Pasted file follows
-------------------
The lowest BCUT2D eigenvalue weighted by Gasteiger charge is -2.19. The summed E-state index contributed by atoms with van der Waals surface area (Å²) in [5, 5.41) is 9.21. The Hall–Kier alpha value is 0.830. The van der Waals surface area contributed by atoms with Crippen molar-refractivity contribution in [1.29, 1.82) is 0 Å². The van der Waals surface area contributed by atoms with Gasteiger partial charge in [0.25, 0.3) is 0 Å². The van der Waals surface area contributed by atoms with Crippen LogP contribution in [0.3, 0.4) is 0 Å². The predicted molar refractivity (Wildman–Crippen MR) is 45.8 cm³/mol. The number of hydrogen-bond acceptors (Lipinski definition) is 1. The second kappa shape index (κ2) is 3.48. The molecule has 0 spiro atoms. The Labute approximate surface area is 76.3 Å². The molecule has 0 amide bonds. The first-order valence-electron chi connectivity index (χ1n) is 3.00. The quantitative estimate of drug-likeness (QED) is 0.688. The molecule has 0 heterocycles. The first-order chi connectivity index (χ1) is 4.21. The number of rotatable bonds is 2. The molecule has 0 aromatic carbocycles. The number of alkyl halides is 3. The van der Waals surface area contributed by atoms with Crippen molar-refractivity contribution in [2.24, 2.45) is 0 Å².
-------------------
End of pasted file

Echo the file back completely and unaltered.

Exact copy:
The lowest BCUT2D eigenvalue weighted by Gasteiger charge is -2.19. The summed E-state index contributed by atoms with van der Waals surface area (Å²) in [5, 5.41) is 9.21. The Hall–Kier alpha value is 0.830. The van der Waals surface area contributed by atoms with Crippen molar-refractivity contribution in [1.29, 1.82) is 0 Å². The van der Waals surface area contributed by atoms with Gasteiger partial charge in [0.25, 0.3) is 0 Å². The van der Waals surface area contributed by atoms with Crippen LogP contribution in [0.3, 0.4) is 0 Å². The predicted molar refractivity (Wildman–Crippen MR) is 45.8 cm³/mol. The number of hydrogen-bond acceptors (Lipinski definition) is 1. The second kappa shape index (κ2) is 3.48. The molecule has 0 spiro atoms. The Labute approximate surface area is 76.3 Å². The molecule has 0 amide bonds. The first-order valence-electron chi connectivity index (χ1n) is 3.00. The quantitative estimate of drug-likeness (QED) is 0.688. The molecule has 0 heterocycles. The first-order chi connectivity index (χ1) is 4.21. The number of rotatable bonds is 2. The molecule has 0 aromatic carbocycles. The number of alkyl halides is 3. The van der Waals surface area contributed by atoms with Crippen molar-refractivity contribution in [2.24, 2.45) is 0 Å².